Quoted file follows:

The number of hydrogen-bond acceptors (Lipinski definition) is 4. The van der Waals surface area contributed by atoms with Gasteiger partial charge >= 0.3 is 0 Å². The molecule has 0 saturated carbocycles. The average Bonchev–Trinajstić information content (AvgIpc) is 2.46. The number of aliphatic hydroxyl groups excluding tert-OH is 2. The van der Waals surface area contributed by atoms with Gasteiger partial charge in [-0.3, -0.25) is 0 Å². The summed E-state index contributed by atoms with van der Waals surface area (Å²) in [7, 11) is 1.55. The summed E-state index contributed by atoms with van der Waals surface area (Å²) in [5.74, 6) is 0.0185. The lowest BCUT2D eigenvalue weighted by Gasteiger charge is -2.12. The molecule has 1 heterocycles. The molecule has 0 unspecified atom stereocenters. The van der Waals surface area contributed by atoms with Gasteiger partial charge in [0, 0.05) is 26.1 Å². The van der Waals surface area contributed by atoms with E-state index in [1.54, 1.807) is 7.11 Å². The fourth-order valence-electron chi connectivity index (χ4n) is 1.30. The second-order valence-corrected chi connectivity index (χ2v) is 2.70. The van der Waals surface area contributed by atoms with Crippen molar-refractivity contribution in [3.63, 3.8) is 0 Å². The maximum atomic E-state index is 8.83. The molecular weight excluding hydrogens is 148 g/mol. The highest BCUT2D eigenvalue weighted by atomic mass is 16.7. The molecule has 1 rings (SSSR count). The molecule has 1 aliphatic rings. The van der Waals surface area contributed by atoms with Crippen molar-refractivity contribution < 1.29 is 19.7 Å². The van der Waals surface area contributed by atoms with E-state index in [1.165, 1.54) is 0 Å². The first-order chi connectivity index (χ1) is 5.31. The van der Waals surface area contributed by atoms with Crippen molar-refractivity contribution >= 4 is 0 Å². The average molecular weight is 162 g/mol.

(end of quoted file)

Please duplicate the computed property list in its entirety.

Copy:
The number of hydrogen-bond acceptors (Lipinski definition) is 4. The van der Waals surface area contributed by atoms with Gasteiger partial charge >= 0.3 is 0 Å². The molecule has 0 saturated carbocycles. The average Bonchev–Trinajstić information content (AvgIpc) is 2.46. The number of aliphatic hydroxyl groups excluding tert-OH is 2. The van der Waals surface area contributed by atoms with Gasteiger partial charge in [-0.3, -0.25) is 0 Å². The summed E-state index contributed by atoms with van der Waals surface area (Å²) in [7, 11) is 1.55. The summed E-state index contributed by atoms with van der Waals surface area (Å²) in [5.74, 6) is 0.0185. The lowest BCUT2D eigenvalue weighted by Gasteiger charge is -2.12. The molecule has 1 heterocycles. The molecule has 0 unspecified atom stereocenters. The van der Waals surface area contributed by atoms with Gasteiger partial charge in [0, 0.05) is 26.1 Å². The van der Waals surface area contributed by atoms with E-state index in [1.54, 1.807) is 7.11 Å². The fourth-order valence-electron chi connectivity index (χ4n) is 1.30. The second-order valence-corrected chi connectivity index (χ2v) is 2.70. The van der Waals surface area contributed by atoms with Crippen molar-refractivity contribution in [3.63, 3.8) is 0 Å². The maximum atomic E-state index is 8.83. The molecular weight excluding hydrogens is 148 g/mol. The highest BCUT2D eigenvalue weighted by atomic mass is 16.7. The molecule has 1 rings (SSSR count). The molecule has 1 aliphatic rings. The van der Waals surface area contributed by atoms with Crippen molar-refractivity contribution < 1.29 is 19.7 Å². The van der Waals surface area contributed by atoms with E-state index in [1.165, 1.54) is 0 Å². The first-order chi connectivity index (χ1) is 5.31. The van der Waals surface area contributed by atoms with Crippen molar-refractivity contribution >= 4 is 0 Å². The average molecular weight is 162 g/mol.